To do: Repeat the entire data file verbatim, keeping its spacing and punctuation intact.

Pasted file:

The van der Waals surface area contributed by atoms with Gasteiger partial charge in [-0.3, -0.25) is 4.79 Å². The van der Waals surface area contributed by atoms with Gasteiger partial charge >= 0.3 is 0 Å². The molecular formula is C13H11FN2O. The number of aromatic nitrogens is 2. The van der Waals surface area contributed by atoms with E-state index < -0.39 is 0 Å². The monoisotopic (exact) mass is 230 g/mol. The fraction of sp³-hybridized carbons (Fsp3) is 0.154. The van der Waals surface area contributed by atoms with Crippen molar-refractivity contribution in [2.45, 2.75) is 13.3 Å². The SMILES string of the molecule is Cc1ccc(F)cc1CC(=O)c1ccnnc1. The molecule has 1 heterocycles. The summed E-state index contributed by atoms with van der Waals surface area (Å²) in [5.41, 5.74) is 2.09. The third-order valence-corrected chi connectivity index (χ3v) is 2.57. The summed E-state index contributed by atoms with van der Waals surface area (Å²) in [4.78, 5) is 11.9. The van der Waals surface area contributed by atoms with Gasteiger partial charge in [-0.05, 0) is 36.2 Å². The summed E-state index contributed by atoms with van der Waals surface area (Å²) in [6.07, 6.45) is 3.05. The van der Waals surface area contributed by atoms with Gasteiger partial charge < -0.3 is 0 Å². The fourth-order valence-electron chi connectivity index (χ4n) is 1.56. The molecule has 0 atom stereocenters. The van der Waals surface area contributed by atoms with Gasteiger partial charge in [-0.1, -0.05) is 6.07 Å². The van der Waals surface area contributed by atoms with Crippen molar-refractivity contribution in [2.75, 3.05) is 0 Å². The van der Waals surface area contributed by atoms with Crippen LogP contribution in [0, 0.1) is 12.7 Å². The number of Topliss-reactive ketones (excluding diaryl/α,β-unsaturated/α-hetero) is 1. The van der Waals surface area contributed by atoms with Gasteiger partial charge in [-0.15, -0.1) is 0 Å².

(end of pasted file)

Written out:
The van der Waals surface area contributed by atoms with Gasteiger partial charge in [-0.3, -0.25) is 4.79 Å². The van der Waals surface area contributed by atoms with Gasteiger partial charge >= 0.3 is 0 Å². The molecular formula is C13H11FN2O. The number of aromatic nitrogens is 2. The van der Waals surface area contributed by atoms with E-state index < -0.39 is 0 Å². The monoisotopic (exact) mass is 230 g/mol. The fraction of sp³-hybridized carbons (Fsp3) is 0.154. The van der Waals surface area contributed by atoms with Crippen molar-refractivity contribution in [2.45, 2.75) is 13.3 Å². The SMILES string of the molecule is Cc1ccc(F)cc1CC(=O)c1ccnnc1. The molecule has 1 heterocycles. The summed E-state index contributed by atoms with van der Waals surface area (Å²) in [5.41, 5.74) is 2.09. The third-order valence-corrected chi connectivity index (χ3v) is 2.57. The summed E-state index contributed by atoms with van der Waals surface area (Å²) in [4.78, 5) is 11.9. The van der Waals surface area contributed by atoms with Gasteiger partial charge in [-0.05, 0) is 36.2 Å². The summed E-state index contributed by atoms with van der Waals surface area (Å²) in [6.07, 6.45) is 3.05. The van der Waals surface area contributed by atoms with Gasteiger partial charge < -0.3 is 0 Å². The fourth-order valence-electron chi connectivity index (χ4n) is 1.56. The molecule has 0 atom stereocenters. The van der Waals surface area contributed by atoms with Gasteiger partial charge in [-0.1, -0.05) is 6.07 Å². The van der Waals surface area contributed by atoms with Crippen molar-refractivity contribution in [2.75, 3.05) is 0 Å². The van der Waals surface area contributed by atoms with Crippen LogP contribution in [0, 0.1) is 12.7 Å². The number of Topliss-reactive ketones (excluding diaryl/α,β-unsaturated/α-hetero) is 1. The van der Waals surface area contributed by atoms with Gasteiger partial charge in [-0.15, -0.1) is 0 Å².